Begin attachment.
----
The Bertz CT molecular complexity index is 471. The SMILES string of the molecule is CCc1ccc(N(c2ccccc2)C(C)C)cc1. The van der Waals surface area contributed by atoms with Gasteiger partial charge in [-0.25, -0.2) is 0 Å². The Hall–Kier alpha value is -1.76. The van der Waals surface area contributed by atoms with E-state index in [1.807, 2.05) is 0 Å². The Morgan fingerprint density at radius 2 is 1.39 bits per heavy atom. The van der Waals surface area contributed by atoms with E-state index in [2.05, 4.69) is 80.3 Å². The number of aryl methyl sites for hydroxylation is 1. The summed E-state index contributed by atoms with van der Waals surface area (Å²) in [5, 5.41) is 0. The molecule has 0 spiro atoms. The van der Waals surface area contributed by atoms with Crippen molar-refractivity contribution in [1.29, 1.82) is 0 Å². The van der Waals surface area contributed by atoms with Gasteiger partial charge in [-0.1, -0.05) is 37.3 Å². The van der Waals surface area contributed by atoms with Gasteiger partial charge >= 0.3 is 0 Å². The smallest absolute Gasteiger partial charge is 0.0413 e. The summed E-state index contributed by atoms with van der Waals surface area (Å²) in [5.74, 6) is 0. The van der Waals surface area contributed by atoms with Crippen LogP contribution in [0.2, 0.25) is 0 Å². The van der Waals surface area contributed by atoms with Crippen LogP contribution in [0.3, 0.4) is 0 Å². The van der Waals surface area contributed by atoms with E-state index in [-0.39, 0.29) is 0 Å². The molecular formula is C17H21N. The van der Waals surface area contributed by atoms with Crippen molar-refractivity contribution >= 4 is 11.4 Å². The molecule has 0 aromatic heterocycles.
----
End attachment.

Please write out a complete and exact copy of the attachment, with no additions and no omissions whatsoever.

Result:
The Bertz CT molecular complexity index is 471. The SMILES string of the molecule is CCc1ccc(N(c2ccccc2)C(C)C)cc1. The van der Waals surface area contributed by atoms with Gasteiger partial charge in [-0.25, -0.2) is 0 Å². The Hall–Kier alpha value is -1.76. The van der Waals surface area contributed by atoms with E-state index in [1.807, 2.05) is 0 Å². The Morgan fingerprint density at radius 2 is 1.39 bits per heavy atom. The van der Waals surface area contributed by atoms with E-state index in [2.05, 4.69) is 80.3 Å². The number of aryl methyl sites for hydroxylation is 1. The summed E-state index contributed by atoms with van der Waals surface area (Å²) in [5, 5.41) is 0. The molecule has 0 spiro atoms. The van der Waals surface area contributed by atoms with Crippen molar-refractivity contribution in [1.29, 1.82) is 0 Å². The van der Waals surface area contributed by atoms with Gasteiger partial charge in [-0.1, -0.05) is 37.3 Å². The van der Waals surface area contributed by atoms with Gasteiger partial charge >= 0.3 is 0 Å². The smallest absolute Gasteiger partial charge is 0.0413 e. The summed E-state index contributed by atoms with van der Waals surface area (Å²) in [5.74, 6) is 0. The van der Waals surface area contributed by atoms with Crippen LogP contribution in [0.2, 0.25) is 0 Å². The van der Waals surface area contributed by atoms with Crippen LogP contribution in [0.3, 0.4) is 0 Å². The van der Waals surface area contributed by atoms with E-state index in [-0.39, 0.29) is 0 Å². The molecular formula is C17H21N. The van der Waals surface area contributed by atoms with Crippen molar-refractivity contribution >= 4 is 11.4 Å². The molecule has 0 aromatic heterocycles.